THE VERY early reportings of European settlement in Bowraville were first recorded by surveyor Clement Hodgkinson when he described the location of cedar getters' huts in 1841 near the current location of the town.
The early settlement is now the racecourse and would have given the cedar cutters close access to the lofty cedar trees. The river had a ford situated below them to make an easier river crossing.
This is somewhat similar to the chosen site of Macksville which was also sited close to an accessible crossing of the river.
Cedar getters had a reputation for rough and immoral ways in The Press. Hodgkinson himself held that view.
The Sydney Morning Herald in 1837 said "it is well known that the cedar grounds are the resort of runaways and other bad characters who flock to these places where they are almost beyond the pale of the law and the scenes of infamy and vice are horrible to contemplate."
These detrimental views may have been in part a product of upper-class disdain for the cedar getters and the working class in general.
Many cedar cutters had wives and families with them, and faced hard dangerous work and exploitation by dealers. When settlers came as farmers, they often took to cedar cutting just to make ends meet.
It therefore seems unjust to paint them all as "the most improvident set of men".
The name Bowra is said to be a corruption of the Aboriginal word "rowra" or bull-rout, a common local fish. Due to confusion with the town of Bowral in the Southern Highlands the name was changed to Bowraville in 1871.
The first post office was opened in 1870. Around this same time the village plans moved the site of the town across the river to its present position.
Like the towns of Nambucca Heads and Macksville, Bowraville relied on the river for transportation. Roads were non-existent and land travel was restricted to bridle paths and tracks.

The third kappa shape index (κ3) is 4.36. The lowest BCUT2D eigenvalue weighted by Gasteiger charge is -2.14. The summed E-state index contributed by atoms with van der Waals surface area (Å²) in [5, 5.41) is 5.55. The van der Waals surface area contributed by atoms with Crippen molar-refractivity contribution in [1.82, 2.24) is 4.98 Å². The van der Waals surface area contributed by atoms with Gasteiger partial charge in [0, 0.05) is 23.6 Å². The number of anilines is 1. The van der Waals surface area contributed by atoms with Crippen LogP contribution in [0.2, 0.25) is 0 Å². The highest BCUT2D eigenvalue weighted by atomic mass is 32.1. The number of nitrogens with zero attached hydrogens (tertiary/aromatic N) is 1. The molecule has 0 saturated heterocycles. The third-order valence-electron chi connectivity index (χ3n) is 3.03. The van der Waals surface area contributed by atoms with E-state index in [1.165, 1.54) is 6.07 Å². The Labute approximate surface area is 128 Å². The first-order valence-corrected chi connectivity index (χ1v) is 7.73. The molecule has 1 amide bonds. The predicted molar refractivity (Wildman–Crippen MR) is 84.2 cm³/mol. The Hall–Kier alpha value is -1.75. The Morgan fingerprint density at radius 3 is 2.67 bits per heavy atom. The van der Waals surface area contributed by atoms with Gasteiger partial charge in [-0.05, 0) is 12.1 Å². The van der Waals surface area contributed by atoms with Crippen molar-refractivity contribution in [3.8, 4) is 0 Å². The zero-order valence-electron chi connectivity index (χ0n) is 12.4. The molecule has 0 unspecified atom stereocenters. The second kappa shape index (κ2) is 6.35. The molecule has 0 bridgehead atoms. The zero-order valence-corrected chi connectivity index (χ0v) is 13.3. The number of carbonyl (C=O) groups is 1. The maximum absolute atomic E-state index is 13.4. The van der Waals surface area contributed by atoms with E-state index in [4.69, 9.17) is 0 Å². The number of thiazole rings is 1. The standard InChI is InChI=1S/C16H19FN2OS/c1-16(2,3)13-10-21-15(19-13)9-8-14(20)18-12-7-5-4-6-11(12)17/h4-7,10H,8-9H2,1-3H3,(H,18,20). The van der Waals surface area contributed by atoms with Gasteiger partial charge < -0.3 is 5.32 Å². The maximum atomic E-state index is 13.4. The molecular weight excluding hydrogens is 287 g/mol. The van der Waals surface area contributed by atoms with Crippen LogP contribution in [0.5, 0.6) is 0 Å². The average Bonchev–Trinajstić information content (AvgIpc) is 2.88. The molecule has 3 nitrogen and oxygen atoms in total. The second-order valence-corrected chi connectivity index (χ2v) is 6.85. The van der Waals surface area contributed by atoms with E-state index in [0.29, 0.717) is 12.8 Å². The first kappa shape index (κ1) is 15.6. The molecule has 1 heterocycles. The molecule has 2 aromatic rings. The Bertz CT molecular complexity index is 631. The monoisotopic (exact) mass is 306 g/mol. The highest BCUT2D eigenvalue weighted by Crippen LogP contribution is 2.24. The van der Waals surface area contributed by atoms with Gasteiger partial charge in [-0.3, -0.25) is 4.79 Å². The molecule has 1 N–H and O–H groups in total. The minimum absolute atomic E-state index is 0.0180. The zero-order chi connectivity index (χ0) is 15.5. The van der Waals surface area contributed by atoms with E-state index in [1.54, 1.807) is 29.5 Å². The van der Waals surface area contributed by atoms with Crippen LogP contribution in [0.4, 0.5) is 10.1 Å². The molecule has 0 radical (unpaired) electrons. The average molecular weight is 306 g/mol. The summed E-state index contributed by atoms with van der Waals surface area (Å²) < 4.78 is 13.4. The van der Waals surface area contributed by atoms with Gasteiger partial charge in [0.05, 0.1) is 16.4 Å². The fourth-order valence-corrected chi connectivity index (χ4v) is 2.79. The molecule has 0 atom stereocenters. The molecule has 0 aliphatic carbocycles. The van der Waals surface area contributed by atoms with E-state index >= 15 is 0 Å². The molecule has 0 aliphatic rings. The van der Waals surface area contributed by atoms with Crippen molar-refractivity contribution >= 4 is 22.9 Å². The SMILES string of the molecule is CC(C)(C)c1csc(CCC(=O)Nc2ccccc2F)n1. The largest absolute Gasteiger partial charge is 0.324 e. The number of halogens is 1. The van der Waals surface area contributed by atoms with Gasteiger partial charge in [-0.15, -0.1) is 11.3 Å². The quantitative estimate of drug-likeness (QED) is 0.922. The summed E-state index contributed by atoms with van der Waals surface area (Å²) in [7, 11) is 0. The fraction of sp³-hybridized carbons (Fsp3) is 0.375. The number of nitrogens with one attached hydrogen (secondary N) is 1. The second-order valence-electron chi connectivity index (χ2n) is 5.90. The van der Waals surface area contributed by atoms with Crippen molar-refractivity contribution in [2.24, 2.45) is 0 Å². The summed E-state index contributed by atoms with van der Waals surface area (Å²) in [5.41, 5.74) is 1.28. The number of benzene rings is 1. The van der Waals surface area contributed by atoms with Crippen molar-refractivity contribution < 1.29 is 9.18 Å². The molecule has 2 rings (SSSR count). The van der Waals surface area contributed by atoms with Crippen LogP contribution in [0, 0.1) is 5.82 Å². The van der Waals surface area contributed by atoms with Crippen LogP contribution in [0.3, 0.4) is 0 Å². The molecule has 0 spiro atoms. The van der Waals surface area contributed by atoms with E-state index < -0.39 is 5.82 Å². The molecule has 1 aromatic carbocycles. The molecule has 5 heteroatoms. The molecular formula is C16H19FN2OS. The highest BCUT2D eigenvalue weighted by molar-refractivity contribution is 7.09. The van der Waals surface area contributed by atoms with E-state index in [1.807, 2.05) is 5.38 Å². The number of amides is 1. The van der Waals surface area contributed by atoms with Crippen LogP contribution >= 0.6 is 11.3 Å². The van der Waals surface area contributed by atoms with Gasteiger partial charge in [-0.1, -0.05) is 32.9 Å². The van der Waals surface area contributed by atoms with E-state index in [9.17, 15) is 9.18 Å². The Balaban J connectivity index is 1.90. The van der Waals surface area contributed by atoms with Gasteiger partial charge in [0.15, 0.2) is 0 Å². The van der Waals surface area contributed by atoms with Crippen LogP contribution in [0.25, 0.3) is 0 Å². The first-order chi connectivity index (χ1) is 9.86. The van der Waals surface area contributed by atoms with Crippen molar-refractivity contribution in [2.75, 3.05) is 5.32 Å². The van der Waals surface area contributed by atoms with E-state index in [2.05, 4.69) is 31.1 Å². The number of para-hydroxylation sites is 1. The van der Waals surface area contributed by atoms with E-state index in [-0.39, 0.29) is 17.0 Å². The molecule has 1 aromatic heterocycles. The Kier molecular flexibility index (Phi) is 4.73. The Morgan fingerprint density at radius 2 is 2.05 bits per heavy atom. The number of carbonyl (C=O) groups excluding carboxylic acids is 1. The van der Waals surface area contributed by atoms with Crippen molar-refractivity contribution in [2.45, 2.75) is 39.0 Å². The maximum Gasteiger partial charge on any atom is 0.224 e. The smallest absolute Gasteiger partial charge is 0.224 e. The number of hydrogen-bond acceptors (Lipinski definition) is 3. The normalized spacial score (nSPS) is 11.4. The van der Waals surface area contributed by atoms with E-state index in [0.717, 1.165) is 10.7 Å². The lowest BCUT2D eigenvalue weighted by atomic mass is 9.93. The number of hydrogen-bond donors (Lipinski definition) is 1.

The Bowraville wharf was the centre of village life and George St which ran from it became the main site of churches and businesses.
In Norma Townsend's book, Valley of the Crooked River, she describes the town's hub.
"Cedar-getters, bullockies and farmers with their produce toiled along George St to the wharf near the 'canting in ground' where cedar logs were piled for rafting. There, women congregated to do their washing. Their common meeting and working place enabled them to have 'one eye cocked on their husbands' in James Cook's public house on the brow of the hill."
Bowraville's development went at a slow pace compared to the taking up of selections of its hinterland. This however ensured its continuity as the town serviced the needs of selectors as well as the waning cedar industry and for a time, silver mining.
High St in Bowraville took over as the main street as the use of the wharf lessened. The first bridge across the Nambucca was built in 1888 at Bowra. It was originally called Sullivan's but is now known as Lane's Bridge. This made town access easier for those living on the north side of the river and brought new traffic to the town.
Early hotels were Sullivan's, the Commercial Hotel, the Bowra and the Royal.
Bowraville was regarded by locals as the capital of the Nambucca Valley and while this may have been resisted by the people of Macksville it is where the first meeting of the Nambucca Shire Council was held in 1915.
In 1981 the National Trust of Australia approved Bowraville be listed in the Trust Register as having "aesthetic, historic or social significance for future generations as well as for the present community". The reasons for the listing included "A good example of a country town which has retained is early character and strong sense of identity."
Visitors to Bowraville should not miss the Bowraville Folk Museum which houses a wonderful collection of historical artifacts. Lovers of history will feel the whole town is a museum itself.
This article was written with reference to Valley of the Crooked River by Norma Townsend and the records of the Nambucca Headland Museum. The writer acknowledges the Gumbaynggirr nation as the original custodians of the area and pays respect to their elders past, present and emerging.
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